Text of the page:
My sister recently needed to buy a new refrigerator. She embarked on this task in a methodical fashion, first researching all product candidates for features, price and value. This project alone took several months (she was not going to part with that hard-earned money lightly, and I do not blame her). Having narrowed her decision to a few possible choices, she and I went to a store, checkbook in hand, ready to make a purchase. Several sales personnel were on the floor, doing nothing except taking personal calls on their cell phones or talking amongst themselves. None of the sales people seemed in any hurry to interrupt their personal business to take care of a paying customer. We thought that a little odd, given the size of the commission the sales person would receive upon conclusion of a decent sale. Ha! Most stores have done away with commissions as a way to cut costs and save the consumer a little money. But I digress. I will address my feelings about THAT issue later.
After about twenty minutes of actively looking at refrigerators and receiving no assistance whatsoever, I walked off in search of a manager. After I found the person in charge and explained our problem, he said he would make sure someone came to help us. Another 15 minutes ensued before a reluctant salesman approached us to ask if he could be of assistance. My sister explained that she needed a new refrigerator and pointed to the three models she had chosen. She asked him if he could explain the differences in the machines and how that translated to the difference in price. He said he had no idea what she was talking about and went on to say that he had to leave in a few minutes for a date. The store was about to close - maybe we could come back another time. As IF!
A few days later, on to a different store. Similar scenario but we were approached much faster. My sister asked her questions and made her decision. She purchased the refrigerator, a mid-level Kitchen Aid, for about $1700. It would be delivered in a few days.
Fast forward fourteen months. My sister opened the refrigerator to discover the food inside was not cold. Thinking someone knocked the dial on the temperature gauge over too far, she slid it to coldest. Later, she checked and the temperature had not changed. She called the long term service contract provider (in this case, General Electric) and was told they would send someone out in a few days. A few days! Her food was spoiling. Service man shows up, tinkers around and leaves, telling her it's fine now - problem was caused by a piece of ice stuck in a pipe (this makes no sense). Next day, temperature had not cooled off and the NEW food was spoiled. She called the service provider again and again, it is a few days until he can come out. Different guy. Says he knew the machine was not fixed, it needed a new part and that had to be ordered. Part is ordered and my sister is told it will be a few days before they can come to fix it. Service man shows up, puts in new part and tells my sister, "It's still not fixed, it needs an entire new motor. I knew this before I came out." My sister asked, "can you get the part right to me right away?" She was told it will be 10 DAYS!!! It was August, in Los Angeles NOT Antarctica. As of this writing, the problem is STILL not resolved despite phone calls to the manufacturer, service provider and store where the item was purchased.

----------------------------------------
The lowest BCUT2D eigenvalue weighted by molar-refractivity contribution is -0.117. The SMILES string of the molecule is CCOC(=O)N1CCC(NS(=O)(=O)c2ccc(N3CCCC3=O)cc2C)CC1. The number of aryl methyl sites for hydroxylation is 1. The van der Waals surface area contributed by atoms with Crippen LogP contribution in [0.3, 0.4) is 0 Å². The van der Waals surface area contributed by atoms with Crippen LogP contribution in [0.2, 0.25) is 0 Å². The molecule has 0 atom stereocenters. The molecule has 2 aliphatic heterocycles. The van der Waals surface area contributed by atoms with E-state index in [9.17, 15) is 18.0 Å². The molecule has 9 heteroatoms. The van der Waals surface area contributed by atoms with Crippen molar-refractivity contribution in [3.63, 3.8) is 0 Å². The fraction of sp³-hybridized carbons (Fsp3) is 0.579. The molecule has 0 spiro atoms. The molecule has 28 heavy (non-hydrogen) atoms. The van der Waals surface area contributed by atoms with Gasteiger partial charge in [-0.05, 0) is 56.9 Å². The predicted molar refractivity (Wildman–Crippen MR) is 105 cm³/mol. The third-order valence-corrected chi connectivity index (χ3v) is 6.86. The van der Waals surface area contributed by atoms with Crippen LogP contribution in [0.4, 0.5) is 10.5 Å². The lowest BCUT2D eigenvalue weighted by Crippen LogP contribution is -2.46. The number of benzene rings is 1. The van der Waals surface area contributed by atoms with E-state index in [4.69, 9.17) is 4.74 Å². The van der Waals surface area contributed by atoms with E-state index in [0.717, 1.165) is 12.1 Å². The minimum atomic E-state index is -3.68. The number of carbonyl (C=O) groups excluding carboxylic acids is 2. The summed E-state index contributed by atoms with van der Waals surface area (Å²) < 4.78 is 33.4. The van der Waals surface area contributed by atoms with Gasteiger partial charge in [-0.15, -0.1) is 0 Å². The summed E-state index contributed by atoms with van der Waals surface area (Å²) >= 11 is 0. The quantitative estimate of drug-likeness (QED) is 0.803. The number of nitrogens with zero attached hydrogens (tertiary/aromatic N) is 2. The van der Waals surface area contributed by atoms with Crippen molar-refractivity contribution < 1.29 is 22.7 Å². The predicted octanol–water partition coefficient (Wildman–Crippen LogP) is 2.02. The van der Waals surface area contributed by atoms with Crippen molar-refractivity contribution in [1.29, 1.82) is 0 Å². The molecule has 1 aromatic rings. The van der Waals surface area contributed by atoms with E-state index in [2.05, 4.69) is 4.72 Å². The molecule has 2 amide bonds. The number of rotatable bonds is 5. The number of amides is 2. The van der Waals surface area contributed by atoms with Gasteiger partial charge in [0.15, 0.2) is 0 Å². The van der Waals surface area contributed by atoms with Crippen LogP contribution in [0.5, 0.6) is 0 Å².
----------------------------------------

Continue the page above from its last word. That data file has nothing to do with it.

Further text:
An additional aggravation with today's customer service or lack thereof is the "new self promotion" speech you get when calling a service provider. "Hello. This is WHO THE FUCK EVER. How may I provide you with very excellent service today?" First of all, the term "very excellent" is at best, redundant, and at worst, indicative of a lack of knowledge and proper use of the English language. Whoever came up with THAT line should be shot. I hear that line a lot, no matter which company I call. And I always respond with my stock line, "For starters, you can lose the hyperbole." I think the term "hyperbole" has been dropped from the dictionary because no customer service representative ever seems familiar with either the word or its definition. After my "excellent service rep" regains composure (and presumably, looks up the definition of hyperbole), I then go on to say that the use of that line as an opening comment does NOT leave me with the desired imprint, that is to say, upon concluding the call, I feel as if I have been provided with excellent service (whether I was or not) simply because it was stated at the outset. Actually, the use of that line angers the heck out of me. It always brings to mind that old song "A little less talk and a little more action, please." As the customer, I believe it is up to ME to decide if the service I received was excellent, good or bad.
Use of the self-promotion speech as detailed in the paragraph above is only one of the many frustrations associated with calling most companies nowadays. Such conversation frequently only happens after one hears a number of outgoing messages in multiple languages urging the pressing of one button and another, being put on hold for lengthy periods of time (during which the unsuspecting caller is forced to listen to a bombardment of self-serving sales pitches for unnecssary items), and finally, being routed back to the original answerer to either begin the entire process again or worse, have the company hang up on you.I think the term' going postal" should now be changed to "going consumer."